She looked at the faces of the gathered lawmen, seeing the troubled expressions they wore, and on Ezra’s face, the added emotion of his love for her. She knew he battled with the warring aspects of their relationship. On the one hand, that of the little boy she had helped raise, and on the other, the grown man he was now, Immortal, and she his teacher. It could be a difficult path to walk.
With a glint in her eyes, she answered, “Nothing for you gentlemen to worry about; I merely wish to share a quiet drink with Mr. Larabee.”
As she stood there, the memory of another man and another tavern replaced the present with the past. Giving herself a mental shake, she firmly pushed the ghosts back. This was not Macau, Chris was not Jack, she was no longer that newly immortal twenty-eight year old of a century before, and Methos was gone. Taking a deep breath, she strode across the room to the bar, where Chris sat at one end alone. His skin was pale, and she knew it would feel clammy were she to touch his face. Inez, the barkeep, looked at her, dark eyes filled with worry. Charlotte gave her a reassuring nod before turning her attention to the leader of the Seven.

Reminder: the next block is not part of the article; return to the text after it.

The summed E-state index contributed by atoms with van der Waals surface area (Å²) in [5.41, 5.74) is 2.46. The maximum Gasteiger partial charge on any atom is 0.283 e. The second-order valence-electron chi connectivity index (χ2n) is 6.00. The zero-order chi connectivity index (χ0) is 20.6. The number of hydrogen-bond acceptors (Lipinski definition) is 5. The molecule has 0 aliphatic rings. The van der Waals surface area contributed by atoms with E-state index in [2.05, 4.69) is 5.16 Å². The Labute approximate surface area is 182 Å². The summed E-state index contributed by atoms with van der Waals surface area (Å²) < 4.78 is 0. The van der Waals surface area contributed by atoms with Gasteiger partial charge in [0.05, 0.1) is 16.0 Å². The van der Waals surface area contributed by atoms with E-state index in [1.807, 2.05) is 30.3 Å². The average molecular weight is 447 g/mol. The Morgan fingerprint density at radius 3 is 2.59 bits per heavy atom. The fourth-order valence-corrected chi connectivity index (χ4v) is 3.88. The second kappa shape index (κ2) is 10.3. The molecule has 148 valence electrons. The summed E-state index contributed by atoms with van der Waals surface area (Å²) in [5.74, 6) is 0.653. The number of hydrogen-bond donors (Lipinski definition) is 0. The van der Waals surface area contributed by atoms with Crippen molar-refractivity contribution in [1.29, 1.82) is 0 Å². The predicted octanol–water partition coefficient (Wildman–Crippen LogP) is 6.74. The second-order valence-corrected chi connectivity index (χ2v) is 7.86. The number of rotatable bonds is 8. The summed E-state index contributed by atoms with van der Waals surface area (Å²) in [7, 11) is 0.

Picking up his shot glass, she drained the contents, the fiery liquor burning her throat like acid. But it was a comforting fire, and she had intimate knowledge of its allure. Her action finally caused Chris to notice her presence at his side. He looked at her angrily, his hazel green eyes bloodshot, heavy with rage and grief.
“You are done, Chris,” she said, her voice pitched low. Pushing aside the bottle of Red Eye, she put a hand over his. “You’ve done enough damage for one day, and now, we’re leaving.”
He growled something unintelligible, taking her wrist in a painful grip. “Didn’t ask you to come round, stickin’ your nose in my business!”
She easily broke his hold. “No, you didn’t, but your friends did. Though frankly, I’m not sure you deserve it. What sort of man attacks his doctor; the very man who moved heaven and earth to save your life?”
Glaring at her, fury in his eyes, he replied hoarsely, “A killer, that’s who!”
“A killer?” She laughed at him. “Yes, I suppose you are—for a child. I have known killers, Mr. Larabee, and you don’t even rate the bottom of the list.” Charlotte shivered, pushing back the all too fresh memories of Kronos. “But who knows? Maybe one day.”
That got a reaction, Chris rearing up and grabbing her arms, pushing her back against the bar, snarling obscenities. She looked past him, shaking her head at the other lawmen, hoping they would remember their promise. Ezra looked like he was ready to kill Chris, but he stayed where he was. Then she fixed her attention on the enraged man holding her. “You are not a killer, Chris." She twisted, knocking him off balance, freeing herself.